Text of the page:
Canadian energy giant ATCO says it is making progress with a 2,600MWh pumped hydro project near Bathurst, which it hopes to gain a spot in the first renewable energy zone in NSW to go to tender.
The Central West Pumped Hydro (CWPH) project will have a capacity of 325MW, and eight hours storage, or a total of 2,600MWh.
It is going to be located on private land near Yetholme, on Wiradjuri Country about 20kms east of Bathurst, and won’t require any tunnelling or significant underground works.
ATCO has made an application for funding from the NSW governments pumped hydro storage recover age grant program, to conduct a detailed feasibility study, and is in early discussions with off-takers and EPC contractors, and seeking interest in community grants.
“As the exit of the coal fleet in NSW looms, it is important to get the assets we will need to run a decarbonised power system and to hasten the transition – like longer duration firming assets – built and operational at the right time,” said head of business development Ben Bolot.
The CWPH project is located near the edge of the proposed Central West renewable energy zone, which will see offers from around 3GW of wind, solar and storage in the area around Bathurst, Orange and Orana.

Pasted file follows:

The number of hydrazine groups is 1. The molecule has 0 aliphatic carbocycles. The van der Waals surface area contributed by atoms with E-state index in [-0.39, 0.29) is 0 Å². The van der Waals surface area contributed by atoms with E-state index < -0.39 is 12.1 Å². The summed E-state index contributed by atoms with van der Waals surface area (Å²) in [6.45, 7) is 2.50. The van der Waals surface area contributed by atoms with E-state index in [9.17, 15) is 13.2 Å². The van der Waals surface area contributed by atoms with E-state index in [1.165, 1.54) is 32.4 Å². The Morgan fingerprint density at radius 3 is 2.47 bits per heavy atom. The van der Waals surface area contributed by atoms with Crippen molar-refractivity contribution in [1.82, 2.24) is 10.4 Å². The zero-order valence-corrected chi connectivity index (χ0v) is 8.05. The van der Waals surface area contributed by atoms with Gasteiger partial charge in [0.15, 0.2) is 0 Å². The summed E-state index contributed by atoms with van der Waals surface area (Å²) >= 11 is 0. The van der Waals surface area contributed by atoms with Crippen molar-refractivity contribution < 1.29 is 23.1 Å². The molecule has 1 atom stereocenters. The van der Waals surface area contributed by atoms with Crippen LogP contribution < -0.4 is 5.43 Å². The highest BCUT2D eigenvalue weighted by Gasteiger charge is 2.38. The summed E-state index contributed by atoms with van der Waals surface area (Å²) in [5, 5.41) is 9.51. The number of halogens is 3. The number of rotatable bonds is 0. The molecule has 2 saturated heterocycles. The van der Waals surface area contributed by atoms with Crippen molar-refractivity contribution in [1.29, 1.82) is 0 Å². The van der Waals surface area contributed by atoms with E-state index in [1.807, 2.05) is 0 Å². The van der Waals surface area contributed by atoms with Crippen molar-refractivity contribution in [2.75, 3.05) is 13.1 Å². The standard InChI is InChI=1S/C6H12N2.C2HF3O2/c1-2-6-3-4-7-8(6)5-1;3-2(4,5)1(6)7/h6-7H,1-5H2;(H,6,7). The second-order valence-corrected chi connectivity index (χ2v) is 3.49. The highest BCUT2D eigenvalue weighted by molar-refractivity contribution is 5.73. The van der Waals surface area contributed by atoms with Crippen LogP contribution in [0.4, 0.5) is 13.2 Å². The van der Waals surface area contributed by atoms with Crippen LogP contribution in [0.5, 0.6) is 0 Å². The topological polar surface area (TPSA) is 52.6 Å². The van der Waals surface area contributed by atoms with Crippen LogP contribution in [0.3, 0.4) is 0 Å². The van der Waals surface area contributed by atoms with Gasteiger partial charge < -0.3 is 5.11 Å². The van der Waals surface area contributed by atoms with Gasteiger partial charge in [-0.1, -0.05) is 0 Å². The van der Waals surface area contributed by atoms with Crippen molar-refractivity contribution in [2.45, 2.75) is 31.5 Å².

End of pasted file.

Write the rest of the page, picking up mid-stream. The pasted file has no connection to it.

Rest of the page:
However, ATCO is promoting its project as a key link between the zone and the Sydney load centre, and argues it could save up to around $100 million in extra grid costs.
But it’s not the only pumped hydro project in the region, with EnergyAustralia also pushing its Lake Lyell pumped hydro project ,which is located near the lake that supplies its Mt Piper coal fired power station just outside Lismore.
“With some of the markets, power system conditions and revenue streams to support these assets yet to develop, achieving the right mix of resources requires players positioned to take long-term views in an uncertain policy and investing environment,” Bolot said.
“We want to develop a footprint in the NEM that supports and enables the transition to a new, renewable energy future. Ensuring we have a market design that facilitates the right mix of resources is critical.”
ATCO says its facility will be able to deliver critical system strength when pumping and generating, and its quick response time will give a 650MW generation response, increasing transfer capacity from the REZ.
“We estimate that ATCO’s CWPH will save at least $100 million of new investment in synchronous inertia that would otherwise need to be funded by consumers. It will provide inertia and voltage support equivalent to two 150 MVA synchronous condensers at no additional cost to electricity users.”
ATCO is based in Canada and boasts assets of $22 billion and 6,500 employees. It hopes that construction can start in 2023, and says it has preceived significant interest from potential offtake partners.
It will be offering both caps and tolling offtake agreements to counterparties, and is also working on its social licence with the establishment of a community fund that will offer grants of up to $10,000 for local initiatives and programs.
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